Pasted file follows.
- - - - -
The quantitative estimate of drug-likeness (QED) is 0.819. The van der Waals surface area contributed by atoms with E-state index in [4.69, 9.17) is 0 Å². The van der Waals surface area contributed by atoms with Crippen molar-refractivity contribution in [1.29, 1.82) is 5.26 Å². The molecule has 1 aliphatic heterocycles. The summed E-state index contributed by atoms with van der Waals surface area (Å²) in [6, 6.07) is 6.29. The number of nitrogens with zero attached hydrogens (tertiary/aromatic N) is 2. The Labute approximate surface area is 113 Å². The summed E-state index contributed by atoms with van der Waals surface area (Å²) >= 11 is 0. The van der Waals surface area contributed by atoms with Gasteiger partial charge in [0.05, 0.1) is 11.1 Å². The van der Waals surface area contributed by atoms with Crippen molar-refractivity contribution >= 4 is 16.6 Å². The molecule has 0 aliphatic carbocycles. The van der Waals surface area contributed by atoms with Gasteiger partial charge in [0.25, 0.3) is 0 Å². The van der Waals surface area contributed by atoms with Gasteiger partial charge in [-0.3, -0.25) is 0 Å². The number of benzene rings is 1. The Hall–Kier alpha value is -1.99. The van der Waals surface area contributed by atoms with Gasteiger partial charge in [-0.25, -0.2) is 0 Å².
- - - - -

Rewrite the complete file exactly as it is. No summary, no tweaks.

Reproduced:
The quantitative estimate of drug-likeness (QED) is 0.819. The van der Waals surface area contributed by atoms with E-state index in [4.69, 9.17) is 0 Å². The van der Waals surface area contributed by atoms with Crippen molar-refractivity contribution in [1.29, 1.82) is 5.26 Å². The molecule has 1 aliphatic heterocycles. The summed E-state index contributed by atoms with van der Waals surface area (Å²) in [6, 6.07) is 6.29. The number of nitrogens with zero attached hydrogens (tertiary/aromatic N) is 2. The Labute approximate surface area is 113 Å². The summed E-state index contributed by atoms with van der Waals surface area (Å²) >= 11 is 0. The van der Waals surface area contributed by atoms with Gasteiger partial charge in [0.05, 0.1) is 11.1 Å². The van der Waals surface area contributed by atoms with Crippen molar-refractivity contribution >= 4 is 16.6 Å². The molecule has 0 aliphatic carbocycles. The van der Waals surface area contributed by atoms with Gasteiger partial charge in [0.25, 0.3) is 0 Å². The van der Waals surface area contributed by atoms with Gasteiger partial charge in [-0.3, -0.25) is 0 Å². The number of benzene rings is 1. The Hall–Kier alpha value is -1.99. The van der Waals surface area contributed by atoms with Gasteiger partial charge in [-0.25, -0.2) is 0 Å².